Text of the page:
Our houses can make us sick. Especially in the winter, when our windows are shut tight and our furnaces or fireplaces are going full blast. According to researchers at the University of Hawai'i, poor indoor air quality can both cause and exacerbate health problems. In fact, the U.S. Environmental Protection Agency puts indoor air pollution among the top five public health threats. There is good news, though, in that there are houseplants you can grow that will help to clean the air of potential toxins. Use one potted plant per 100 feet of floor space in your home, advises the University of Maine.
The English ivy is an evergreen vine that is easy to care for. It is tolerant of low light and neglectful watering habits, although it prefers to be watered when the top inch of soil is dry. English ivy can help to remove traces of benzene, a chemical compound and known carcinogen, from the air in your home. This toxin is produced by tobacco smoke, detergents and synthetic fibers.
Owning a spider plant is a little like owning your own plant machine. It will shoot out long stalks, on the end of which is a baby spider plant that you can snip off and plant. This plant needs sun or indirect light and moist soil. Mist the plant every day, as it loves humidity. The spider plant will help clean the air of formaldehyde, a byproduct of foam insulation, carpeting, furniture and certain household cleaners.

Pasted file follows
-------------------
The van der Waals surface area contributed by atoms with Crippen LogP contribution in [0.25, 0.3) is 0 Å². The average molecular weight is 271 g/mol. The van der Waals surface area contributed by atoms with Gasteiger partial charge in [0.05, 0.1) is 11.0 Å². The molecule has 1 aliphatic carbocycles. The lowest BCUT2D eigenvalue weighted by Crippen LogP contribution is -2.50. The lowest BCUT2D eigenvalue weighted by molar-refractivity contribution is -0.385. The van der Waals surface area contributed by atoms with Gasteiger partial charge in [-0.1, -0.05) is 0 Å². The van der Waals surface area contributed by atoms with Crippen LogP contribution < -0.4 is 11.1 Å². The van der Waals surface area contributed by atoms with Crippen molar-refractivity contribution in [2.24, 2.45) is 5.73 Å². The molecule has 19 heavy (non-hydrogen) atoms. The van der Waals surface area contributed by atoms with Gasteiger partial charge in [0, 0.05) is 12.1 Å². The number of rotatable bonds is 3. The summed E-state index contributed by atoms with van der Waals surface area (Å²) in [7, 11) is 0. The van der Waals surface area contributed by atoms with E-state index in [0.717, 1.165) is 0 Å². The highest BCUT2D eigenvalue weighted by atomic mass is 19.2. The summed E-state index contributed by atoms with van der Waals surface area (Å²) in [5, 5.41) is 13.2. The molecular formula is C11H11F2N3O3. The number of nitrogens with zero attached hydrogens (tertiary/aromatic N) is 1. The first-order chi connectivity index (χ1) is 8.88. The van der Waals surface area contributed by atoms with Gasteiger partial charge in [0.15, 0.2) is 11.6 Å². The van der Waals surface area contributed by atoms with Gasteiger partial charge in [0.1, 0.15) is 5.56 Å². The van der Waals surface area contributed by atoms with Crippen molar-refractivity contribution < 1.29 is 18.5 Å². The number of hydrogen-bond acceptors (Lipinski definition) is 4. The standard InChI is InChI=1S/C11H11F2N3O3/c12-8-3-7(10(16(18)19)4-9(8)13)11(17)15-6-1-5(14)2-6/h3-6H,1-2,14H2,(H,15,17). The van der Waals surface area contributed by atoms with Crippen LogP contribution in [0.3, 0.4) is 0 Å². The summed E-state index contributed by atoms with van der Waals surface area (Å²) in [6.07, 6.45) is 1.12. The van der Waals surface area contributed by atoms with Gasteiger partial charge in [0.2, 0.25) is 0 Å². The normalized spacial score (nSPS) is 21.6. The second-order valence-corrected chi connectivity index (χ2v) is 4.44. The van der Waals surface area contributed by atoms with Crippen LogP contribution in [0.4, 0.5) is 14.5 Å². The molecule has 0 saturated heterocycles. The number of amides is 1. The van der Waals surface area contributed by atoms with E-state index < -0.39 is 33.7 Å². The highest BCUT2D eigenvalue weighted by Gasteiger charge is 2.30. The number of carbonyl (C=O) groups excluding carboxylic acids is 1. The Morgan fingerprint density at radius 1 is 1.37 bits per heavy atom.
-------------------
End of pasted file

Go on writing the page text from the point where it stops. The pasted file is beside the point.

The peace lily is another low-maintenance plant. It prefers a little sun but it will also do well in a darker corner of the home. Let the soil dry between waterings and keep it out of drafts and the peace lily will repay you by cleaning your indoor air of benzene and trichlorethylene, a chemical compound emitted by dry cleaning solvents, paint and varnish.
The heart-leaf philodendron is a tropical vine that will take a lot of abuse. Place it in a light area of the home, fertilize it once a month with a houseplant food and keep the soil moist, and it will thrive. The heart-leaf philodendron tackles formaldehyde in the air.